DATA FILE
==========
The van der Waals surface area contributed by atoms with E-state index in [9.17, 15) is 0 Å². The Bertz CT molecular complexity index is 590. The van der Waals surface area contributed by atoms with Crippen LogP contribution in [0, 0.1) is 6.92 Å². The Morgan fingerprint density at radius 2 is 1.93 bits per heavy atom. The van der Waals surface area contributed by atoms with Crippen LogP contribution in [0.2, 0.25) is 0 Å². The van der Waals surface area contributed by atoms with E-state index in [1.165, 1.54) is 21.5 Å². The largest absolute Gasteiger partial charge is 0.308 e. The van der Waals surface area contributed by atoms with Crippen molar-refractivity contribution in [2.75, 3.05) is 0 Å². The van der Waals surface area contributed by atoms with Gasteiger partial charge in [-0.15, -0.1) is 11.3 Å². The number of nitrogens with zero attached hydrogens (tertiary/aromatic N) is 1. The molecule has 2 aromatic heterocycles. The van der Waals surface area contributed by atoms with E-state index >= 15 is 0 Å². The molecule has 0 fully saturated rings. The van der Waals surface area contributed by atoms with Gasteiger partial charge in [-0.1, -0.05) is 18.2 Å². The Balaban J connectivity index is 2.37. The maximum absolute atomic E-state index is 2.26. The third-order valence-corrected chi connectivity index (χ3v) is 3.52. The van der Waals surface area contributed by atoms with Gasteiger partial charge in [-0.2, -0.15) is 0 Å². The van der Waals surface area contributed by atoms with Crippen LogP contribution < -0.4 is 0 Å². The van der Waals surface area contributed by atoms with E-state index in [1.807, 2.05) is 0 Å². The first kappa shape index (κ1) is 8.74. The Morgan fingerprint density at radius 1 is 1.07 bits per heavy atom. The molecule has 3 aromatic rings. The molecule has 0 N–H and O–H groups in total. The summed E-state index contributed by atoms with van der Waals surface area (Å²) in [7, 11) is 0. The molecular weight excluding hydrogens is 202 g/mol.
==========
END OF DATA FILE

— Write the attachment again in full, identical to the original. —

The van der Waals surface area contributed by atoms with E-state index in [9.17, 15) is 0 Å². The Bertz CT molecular complexity index is 590. The van der Waals surface area contributed by atoms with Crippen LogP contribution in [0, 0.1) is 6.92 Å². The Morgan fingerprint density at radius 2 is 1.93 bits per heavy atom. The van der Waals surface area contributed by atoms with Crippen LogP contribution in [0.2, 0.25) is 0 Å². The van der Waals surface area contributed by atoms with E-state index in [1.165, 1.54) is 21.5 Å². The largest absolute Gasteiger partial charge is 0.308 e. The van der Waals surface area contributed by atoms with Crippen molar-refractivity contribution in [2.75, 3.05) is 0 Å². The van der Waals surface area contributed by atoms with Gasteiger partial charge in [-0.15, -0.1) is 11.3 Å². The number of nitrogens with zero attached hydrogens (tertiary/aromatic N) is 1. The molecule has 2 aromatic heterocycles. The van der Waals surface area contributed by atoms with E-state index >= 15 is 0 Å². The molecule has 0 fully saturated rings. The van der Waals surface area contributed by atoms with Gasteiger partial charge in [-0.1, -0.05) is 18.2 Å². The Balaban J connectivity index is 2.37. The maximum absolute atomic E-state index is 2.26. The third-order valence-corrected chi connectivity index (χ3v) is 3.52. The van der Waals surface area contributed by atoms with Gasteiger partial charge in [-0.2, -0.15) is 0 Å². The van der Waals surface area contributed by atoms with Crippen LogP contribution < -0.4 is 0 Å². The van der Waals surface area contributed by atoms with E-state index in [1.807, 2.05) is 0 Å². The first kappa shape index (κ1) is 8.74. The Morgan fingerprint density at radius 1 is 1.07 bits per heavy atom. The molecule has 3 aromatic rings. The molecule has 0 N–H and O–H groups in total. The summed E-state index contributed by atoms with van der Waals surface area (Å²) in [7, 11) is 0. The molecular weight excluding hydrogens is 202 g/mol.